Today Wed Thu
It is forecast to be Clear at 11:00 PM EDT on August 19, 2014
It is forecast to be Thunderstorm at 11:00 PM EDT on August 20, 2014
It is forecast to be Chance of a Thunderstorm at 11:00 PM EDT on August 21, 2014
Chance of a Thunderstorm



Historicist: Orangemen and The Glorious Twelfth of July

Every Saturday morning, Historicist looks back at the events, places, and characters—good and bad—that have shaped Toronto into the city we know today.
Photo of Orange Parade at Queen’s Park in 1912. City of Toronto Archives, Fonds 1244, Item 1388.
Nowadays, the Orange Order is thought of as a quaint anachronism, a benevolent society that marches every twelfth of July to commemorate the victory of William III at the Battle of the Boyne. But the Protestant fraternal organization once had a stranglehold on power in Toronto, and its subjugation of Irish Catholics gave the parade on every “Glorious Twelfth” an ominous undercurrent of potential violence. While Toronto’s municipal affairs were never as corrupt as elsewhere, the Orange Order operated as a de facto political machine throughout the nineteenth century. Between 1845 and 1900, all but three of Toronto’s twenty-three mayors and countless city councillors were members of an Orange Lodge. Protestant principles and moral order, as espoused by the Order, were synonymous with good governance and permeated the city’s culture. Moreover, the city council’s control over patronage ensured that fellow lodge members filled the civic administration, municipal utilities, and even, for a time, the police and fire departments. So wide was the Order’s influence at city hall, that on the occasion of the “Glorious Twelfth” in 1893, the Evening Telegram wrote in jest:

Like the temple of old Egypt
Empty as a noxious mine
Stood the City Hall deserted
For “the byes” were all in line.

Drawing of Orangemen by C.W. Jefferys.
The first Grand Lodge was established in Toronto in 1830, and it expanded steadily so that (according to historian Greg Kealey) there were over 20 lodges in 1860, 31 in 1880, and 56 by 1895. Nevertheless, Kealey concludes that “the political and social importance of the order always transcended its official membership.” Even at the Order’s height in 1892 there were only about 2,500 or 4,000 paid members. In addition, there were scores of socially prominent citizens who were granted honorary membership but did not actually participate in official lodge business. Surprisingly, given the prestige of the institution in city life, lodge membership was predominantly drawn from the ranks of labourers, street railway workers, teamsters, and other elements of the working class. Besides sentimental patriotic or imperialist motivations, many Orangemen joined because the benefits of mutual aid, security, and health supports made it easier to survive the difficulties of working class life. Middle class members, such as professionals, small-shop owners, and tavern-keepers, saw membership in terms of commercial gain through the steady attraction of lodge members as clientele. The Order’s secrecy, solemn oaths, and masonic-type rituals bonded men together as part of a greater whole, and dressing in the order’s distinctive sash and regalia for the Twelfth of July parade let members show off their status and achievements to the greater community.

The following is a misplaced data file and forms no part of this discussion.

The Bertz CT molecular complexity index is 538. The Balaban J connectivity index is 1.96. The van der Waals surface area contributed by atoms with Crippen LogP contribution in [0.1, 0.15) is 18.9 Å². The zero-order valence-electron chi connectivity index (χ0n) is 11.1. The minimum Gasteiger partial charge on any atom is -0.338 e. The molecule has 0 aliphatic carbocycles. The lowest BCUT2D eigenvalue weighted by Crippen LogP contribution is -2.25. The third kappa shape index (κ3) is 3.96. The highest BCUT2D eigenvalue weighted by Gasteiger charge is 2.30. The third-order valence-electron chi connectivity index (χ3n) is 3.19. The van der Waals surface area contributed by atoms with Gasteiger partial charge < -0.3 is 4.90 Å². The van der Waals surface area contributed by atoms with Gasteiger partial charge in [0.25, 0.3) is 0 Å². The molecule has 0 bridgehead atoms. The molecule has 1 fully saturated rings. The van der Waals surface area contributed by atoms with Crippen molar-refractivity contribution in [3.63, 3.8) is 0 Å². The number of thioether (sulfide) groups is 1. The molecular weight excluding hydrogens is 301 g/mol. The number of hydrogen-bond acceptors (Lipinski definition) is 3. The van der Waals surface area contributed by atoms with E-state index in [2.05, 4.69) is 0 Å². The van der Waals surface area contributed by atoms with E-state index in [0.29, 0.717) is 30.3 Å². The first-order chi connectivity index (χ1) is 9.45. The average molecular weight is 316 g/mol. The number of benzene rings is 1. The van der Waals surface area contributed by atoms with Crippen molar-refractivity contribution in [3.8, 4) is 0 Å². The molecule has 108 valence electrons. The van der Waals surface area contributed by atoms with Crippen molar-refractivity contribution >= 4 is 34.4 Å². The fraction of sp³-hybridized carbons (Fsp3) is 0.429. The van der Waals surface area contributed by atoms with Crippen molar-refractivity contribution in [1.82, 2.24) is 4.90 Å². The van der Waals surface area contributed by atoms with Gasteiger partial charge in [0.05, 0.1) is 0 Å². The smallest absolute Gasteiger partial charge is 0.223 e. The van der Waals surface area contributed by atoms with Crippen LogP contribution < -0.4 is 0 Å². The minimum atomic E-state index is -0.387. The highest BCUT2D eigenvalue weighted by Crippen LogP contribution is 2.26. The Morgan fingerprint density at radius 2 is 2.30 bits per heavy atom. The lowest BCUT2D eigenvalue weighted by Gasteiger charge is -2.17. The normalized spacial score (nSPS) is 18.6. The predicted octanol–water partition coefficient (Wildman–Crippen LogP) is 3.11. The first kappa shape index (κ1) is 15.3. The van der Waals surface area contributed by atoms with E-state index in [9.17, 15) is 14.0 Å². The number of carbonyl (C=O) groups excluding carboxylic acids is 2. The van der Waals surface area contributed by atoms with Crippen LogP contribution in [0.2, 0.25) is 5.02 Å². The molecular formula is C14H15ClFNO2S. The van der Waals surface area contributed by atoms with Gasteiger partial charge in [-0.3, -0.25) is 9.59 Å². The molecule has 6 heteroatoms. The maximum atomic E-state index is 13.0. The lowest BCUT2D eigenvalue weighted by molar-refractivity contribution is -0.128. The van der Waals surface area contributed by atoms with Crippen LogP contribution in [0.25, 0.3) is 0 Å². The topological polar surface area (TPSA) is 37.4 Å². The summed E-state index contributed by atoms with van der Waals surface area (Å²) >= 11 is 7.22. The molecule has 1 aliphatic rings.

The deep Protestant flavour to city life made “The Belfast of Canada,” as Toronto was nicknamed, anything but hospitable to the great influx of Irish Catholic immigrants who arrived in the wake of the Great Famine. Despite their population growing from about 2,000 in the 1840s to 12,135 (or over 27% of the total population) in the 1860s, Irish Catholics could find only unskilled factory work that offered little opportunity to escape the appalling conditions of the slum neighbourhoods of Corktown and Cabbagetown. As local historian Bruce Bell described it: “To be Irish and Catholic at the height of Victorian Toronto meant menial work with no promise of advancement.”
Photo of Parade Marshall on horseback in 1932. City of Toronto Archives, Series 1057, Item 2072.